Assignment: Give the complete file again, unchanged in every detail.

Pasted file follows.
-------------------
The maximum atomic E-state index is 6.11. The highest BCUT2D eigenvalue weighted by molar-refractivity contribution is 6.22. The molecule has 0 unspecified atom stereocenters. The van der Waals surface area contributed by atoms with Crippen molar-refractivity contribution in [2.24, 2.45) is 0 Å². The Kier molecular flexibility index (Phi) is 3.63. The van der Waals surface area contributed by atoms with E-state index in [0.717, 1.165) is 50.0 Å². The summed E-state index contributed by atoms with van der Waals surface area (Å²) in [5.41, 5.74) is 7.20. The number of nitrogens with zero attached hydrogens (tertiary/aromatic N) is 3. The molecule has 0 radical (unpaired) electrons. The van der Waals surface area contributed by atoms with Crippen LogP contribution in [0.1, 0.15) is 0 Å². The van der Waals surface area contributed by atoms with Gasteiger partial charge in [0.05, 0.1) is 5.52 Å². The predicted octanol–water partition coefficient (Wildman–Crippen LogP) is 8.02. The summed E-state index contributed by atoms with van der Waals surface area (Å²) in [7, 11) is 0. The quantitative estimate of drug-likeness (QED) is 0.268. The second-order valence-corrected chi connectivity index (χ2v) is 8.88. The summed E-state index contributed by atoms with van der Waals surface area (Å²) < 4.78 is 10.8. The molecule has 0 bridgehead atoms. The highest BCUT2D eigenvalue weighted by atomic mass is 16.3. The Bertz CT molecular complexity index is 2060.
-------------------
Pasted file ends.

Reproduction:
The maximum atomic E-state index is 6.11. The highest BCUT2D eigenvalue weighted by molar-refractivity contribution is 6.22. The molecule has 0 unspecified atom stereocenters. The van der Waals surface area contributed by atoms with Crippen molar-refractivity contribution in [2.24, 2.45) is 0 Å². The Kier molecular flexibility index (Phi) is 3.63. The van der Waals surface area contributed by atoms with E-state index in [0.717, 1.165) is 50.0 Å². The summed E-state index contributed by atoms with van der Waals surface area (Å²) in [5.41, 5.74) is 7.20. The number of nitrogens with zero attached hydrogens (tertiary/aromatic N) is 3. The molecule has 0 radical (unpaired) electrons. The van der Waals surface area contributed by atoms with Crippen LogP contribution in [0.1, 0.15) is 0 Å². The van der Waals surface area contributed by atoms with Gasteiger partial charge in [0.05, 0.1) is 5.52 Å². The predicted octanol–water partition coefficient (Wildman–Crippen LogP) is 8.02. The summed E-state index contributed by atoms with van der Waals surface area (Å²) in [7, 11) is 0. The quantitative estimate of drug-likeness (QED) is 0.268. The second-order valence-corrected chi connectivity index (χ2v) is 8.88. The summed E-state index contributed by atoms with van der Waals surface area (Å²) < 4.78 is 10.8. The molecule has 0 bridgehead atoms. The highest BCUT2D eigenvalue weighted by atomic mass is 16.3. The Bertz CT molecular complexity index is 2060.